...And the saga of Gender Bias continues

Employee Engagement, Employee Relations, Rewards and Recognition

Shalini was waiting eagerly for her Chartered Accountancy Final Results. She was about to reap the benefits of 5 years of intense struggle and hard work.

Five years earlier, when she filled the registration form of CA Foundation, everyone haunted her through his or her advice.

“This is the hardest professional course in India”,

“It is only made for the extremely meritorious students”,

“Only 1% people can clear through these exams.”

However, denying everyone’s advice, she filled the registration form. CA Foundation results were declared, and she secured 29th position in the country. It marked the beginning of a new chapter in her life.

Today, after so many years of isolation phase and three years of intense articleship, she was on the verge of adding the prestigious prefix “CA” against her name.

Finally, results announced at 4 pm and she again lived up to the expectations of the family and friends. Yes, she was CA Shalini Gupta today.

However, she wasn’t aware that this wasn’t an end to the struggle; it was just a beginning to even more intense battle and phase of frustration – Job Search.

It had already been a few days since she qualified as a chartered accountant but she was still searching for a job. She was losing her confidence as the days passed. Everyone could feel frustration and low self-esteem in her behavior.

“Hey Shalini, what happened? You are not fine today?” her friend Shubham asked.

“Job hunting is a frustrating process, Shubham”, Shalini said.

“Frustrating? How can it be frustrating for a chartered accountant? Lots of jobs get listed on job portals and even on LinkedIn. Just send across your CV, and I’m sure several opportunities will knock you soon.”

“You don’t understand it is not so easy. Most of these companies prefer to hire male candidates. Even in some places, they want ONLY male candidates”, she replied in a low tone.

This seemed really awkward to Shubham because he never thought job recruitment could be sexist.

“You must be crazy. I can’t imagine anything like happening in reality. How can there be “males only” preference for a job position? A chartered accountant is a chartered accountant. How can somebody differentiate a CA between a girl and a boy?”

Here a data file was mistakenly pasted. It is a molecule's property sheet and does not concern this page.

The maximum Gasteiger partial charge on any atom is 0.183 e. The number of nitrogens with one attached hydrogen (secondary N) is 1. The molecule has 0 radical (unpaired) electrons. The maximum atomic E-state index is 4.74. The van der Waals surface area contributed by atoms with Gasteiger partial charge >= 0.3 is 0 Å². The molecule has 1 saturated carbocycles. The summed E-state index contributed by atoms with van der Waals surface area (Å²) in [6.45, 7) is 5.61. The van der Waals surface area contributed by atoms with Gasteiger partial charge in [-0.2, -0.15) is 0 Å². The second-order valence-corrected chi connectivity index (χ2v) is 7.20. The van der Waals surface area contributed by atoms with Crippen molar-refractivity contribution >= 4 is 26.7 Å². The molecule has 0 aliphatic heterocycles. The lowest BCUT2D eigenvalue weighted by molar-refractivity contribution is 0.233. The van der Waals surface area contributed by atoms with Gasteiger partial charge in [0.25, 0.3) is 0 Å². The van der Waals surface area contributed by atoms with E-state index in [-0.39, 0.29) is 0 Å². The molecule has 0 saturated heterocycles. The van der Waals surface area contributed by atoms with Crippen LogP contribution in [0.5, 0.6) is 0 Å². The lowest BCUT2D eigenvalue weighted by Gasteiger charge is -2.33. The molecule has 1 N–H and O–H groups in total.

Shalini was already frustrated, and Shubham’s reply fumed her anger. She opened her laptop and typed a job portal’s name on Google.

She searched for “Jobs for Fresher CAs”, and 30 results appeared. Out of those, as many as 15 employers invited job applications only from male candidates, while six other employers preferred recruiting male candidates over female candidates.

Shubham was surprised.

Shalini didn’t stop here. She opened LinkedIn and searched for posts calling Fresher CAs to apply for job positions. Many of them mentioned “Males are preferred” or “Only male candidates can apply” as the requirement.

Shubham felt defeated realizing that he was thinking wrongly. Gender Biases exists in the recruitment.

The other day I read about how a woman went up to her boss to complain about sexual harassment in the workplace. And, all the boss had to say was this:

“I empathize with you, but who told you to work in a dominating male industry?” he said while laughing with four other people.

We talk about sexual harassment at workplaces, yet often we forget to discuss the most crucial factor that leads to sexual harassment which is – the preference of only male candidates on job portals.

According to a recent Randstand Workmonitor Survey, 55% respondents said that males are preferred over females for positions for which both are equally qualified. Globally, the ratio is even higher, where more than 70% of respondents agreed with this. Interestingly, out of the 55% Indian respondents, 61% of males agreed with gender biases during recruitment.

Ironically, even female recruiters prefer male candidates during recruitment.

This is because there are certain stereotypes attached to males which include – “Males can devote their entire day to the organization”, “Males can do any given assignment” etc. and hence during almost all recruitments, males are preferred over females.

It is assumed that females can’t do overtime in office and that their commitment to work after marriage is uncertain. Hence organizations are afraid of investing time and resources in female candidates.

While most companies prefer a male employee for field jobs that require sheer hard work but hard work isn’t a synonym for the male gender. Instead, applications may be invited from everyone and then let the interview decide who the deserving candidate should be.

The saddest part of the story is the fact that almost all senior-level positions are occupied by males. Indian firms don’t have many females in their top management and the problem lies at the grass root level – they aren’t recruited in high numbers, so naturally, their chances of reaching more senior positions are lesser. Plus, ‘masculine style of leadership’, ‘patience’ and ‘full devotion’ is something which is deemed to be attached only to males and hence they are always preferred for jobs that directly affect the revenue of the company.

I can’t understand why females are always underestimated during recruitment. What needs to be understood is that we have to abolish gender biases during recruitment processes, if we are to make workplaces a safe zone for women.

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